PMCID: PMC3559646  PMID: 23382822
20.  Graphical contig analyzer for all sequencing platforms (G4ALL): a new stand-alone tool for finishing and draft generation of bacterial genomes 
Bioinformation  2013;9(11):599-604.
Genome assembly has always been complicated due to the inherent difficulties of sequencing technologies, as well the computational methods used to process sequences. Although many of the problems for the generation of contigs from reads are well known, especially those involving short reads, the orientation and ordination of contigs in the finishing stages is still very challenging and time consuming, as it requires the manual curation of the contigs to guarantee correct identification them and prevent misassembly. Due to the large numbers of sequences that are produced, especially from the reads produced by next generation sequencers, this process demands considerable manual effort, and there are few software options available to facilitate the process. To address this problem, we have developed the Graphic Contig Analyzer for All Sequencing Platforms (G4ALL): a stand-alone multi-user tool that facilitates the editing of the contigs produced in the assembly process. Besides providing information on the gene products contained in each contig, obtained through a search of the available biological databases, G4ALL produces a scaffold of the genome, based on the overlap of the contigs after curation.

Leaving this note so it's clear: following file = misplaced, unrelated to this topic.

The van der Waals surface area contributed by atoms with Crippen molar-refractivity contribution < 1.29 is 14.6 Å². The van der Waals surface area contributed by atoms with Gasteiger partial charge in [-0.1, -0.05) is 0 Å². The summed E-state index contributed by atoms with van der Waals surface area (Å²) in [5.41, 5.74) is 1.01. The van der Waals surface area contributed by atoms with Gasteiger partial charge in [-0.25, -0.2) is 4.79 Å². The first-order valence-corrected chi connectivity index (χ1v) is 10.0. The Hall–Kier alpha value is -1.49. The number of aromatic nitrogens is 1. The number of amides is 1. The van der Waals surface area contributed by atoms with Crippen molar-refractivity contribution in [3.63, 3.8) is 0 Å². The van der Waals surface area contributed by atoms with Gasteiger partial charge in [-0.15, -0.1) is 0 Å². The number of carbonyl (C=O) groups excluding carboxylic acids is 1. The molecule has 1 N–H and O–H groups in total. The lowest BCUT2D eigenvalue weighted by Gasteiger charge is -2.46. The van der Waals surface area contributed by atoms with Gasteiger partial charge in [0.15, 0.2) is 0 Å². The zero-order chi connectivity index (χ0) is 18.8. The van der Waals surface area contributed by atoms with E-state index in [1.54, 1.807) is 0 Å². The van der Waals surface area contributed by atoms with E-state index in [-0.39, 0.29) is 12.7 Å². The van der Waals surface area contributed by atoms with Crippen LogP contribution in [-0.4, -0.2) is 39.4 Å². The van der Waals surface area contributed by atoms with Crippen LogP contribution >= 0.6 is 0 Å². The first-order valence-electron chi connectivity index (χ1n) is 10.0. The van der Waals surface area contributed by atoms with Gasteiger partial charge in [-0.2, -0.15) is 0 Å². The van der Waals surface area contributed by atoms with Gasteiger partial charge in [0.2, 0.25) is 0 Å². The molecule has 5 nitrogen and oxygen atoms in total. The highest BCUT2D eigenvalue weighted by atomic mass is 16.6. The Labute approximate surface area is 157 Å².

The software is available at:
PMCID: PMC3717189  PMID: 23888102
Genome assembly; Bioinformatic tools; sequence analysis; software
21.  Diagnosis and Healing In Veterans Suspected of Suffering from Post-Traumatic Stress Disorder (PTSD) Using Reward Gene Testing and Reward Circuitry Natural Dopaminergic Activation 
There is a need for understanding and treating post-traumatic stress disorder (PTSD), in soldiers returning to the United States of America after combat. Likewise, it would be beneficial to finding a way to reduce violence committed by soldiers, here and abroad, who are suspected of having post-traumatic stress disorder (PTSD). We hypothesize that even before combat, soldiers with a childhood background of violence (or with a familial susceptibility risk) would benefit from being genotyped for high-risk alleles. Such a process could help to identify candidates who would be less suited for combat than those without high-risk alleles. Of secondary importance is finding safe methods to treat individuals already exposed to combat and known to have PTSD. Since hypodopaminergic function in the brain’s reward circuitry due to gene polymorphisms is known to increase substance use disorder in individuals with PTSD, it might be parsimonious to administer dopaminergic agonists to affect gene expression (mRNA) to overcome this deficiency.